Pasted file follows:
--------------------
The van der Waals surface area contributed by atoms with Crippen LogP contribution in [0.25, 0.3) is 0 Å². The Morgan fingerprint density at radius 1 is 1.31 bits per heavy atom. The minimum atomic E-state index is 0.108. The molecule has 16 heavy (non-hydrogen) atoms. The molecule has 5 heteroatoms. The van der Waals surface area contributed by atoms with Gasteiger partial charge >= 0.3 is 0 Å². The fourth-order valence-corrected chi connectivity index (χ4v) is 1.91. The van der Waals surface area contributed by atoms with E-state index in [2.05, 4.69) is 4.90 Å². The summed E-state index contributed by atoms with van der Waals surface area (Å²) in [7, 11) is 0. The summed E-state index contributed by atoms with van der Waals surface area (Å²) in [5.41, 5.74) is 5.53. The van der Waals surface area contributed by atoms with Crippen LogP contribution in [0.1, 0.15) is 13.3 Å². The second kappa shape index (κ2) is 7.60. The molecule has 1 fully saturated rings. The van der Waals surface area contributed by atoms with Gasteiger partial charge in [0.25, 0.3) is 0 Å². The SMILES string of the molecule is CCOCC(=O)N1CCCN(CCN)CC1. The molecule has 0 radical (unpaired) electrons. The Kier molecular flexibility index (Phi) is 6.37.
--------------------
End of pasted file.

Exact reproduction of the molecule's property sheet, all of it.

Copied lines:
The van der Waals surface area contributed by atoms with Crippen LogP contribution in [0.25, 0.3) is 0 Å². The Morgan fingerprint density at radius 1 is 1.31 bits per heavy atom. The minimum atomic E-state index is 0.108. The molecule has 16 heavy (non-hydrogen) atoms. The molecule has 5 heteroatoms. The van der Waals surface area contributed by atoms with Gasteiger partial charge >= 0.3 is 0 Å². The fourth-order valence-corrected chi connectivity index (χ4v) is 1.91. The van der Waals surface area contributed by atoms with E-state index in [2.05, 4.69) is 4.90 Å². The summed E-state index contributed by atoms with van der Waals surface area (Å²) in [7, 11) is 0. The summed E-state index contributed by atoms with van der Waals surface area (Å²) in [5.41, 5.74) is 5.53. The van der Waals surface area contributed by atoms with Crippen LogP contribution in [0.1, 0.15) is 13.3 Å². The second kappa shape index (κ2) is 7.60. The molecule has 1 fully saturated rings. The van der Waals surface area contributed by atoms with Gasteiger partial charge in [0.25, 0.3) is 0 Å². The SMILES string of the molecule is CCOCC(=O)N1CCCN(CCN)CC1. The molecule has 0 radical (unpaired) electrons. The Kier molecular flexibility index (Phi) is 6.37.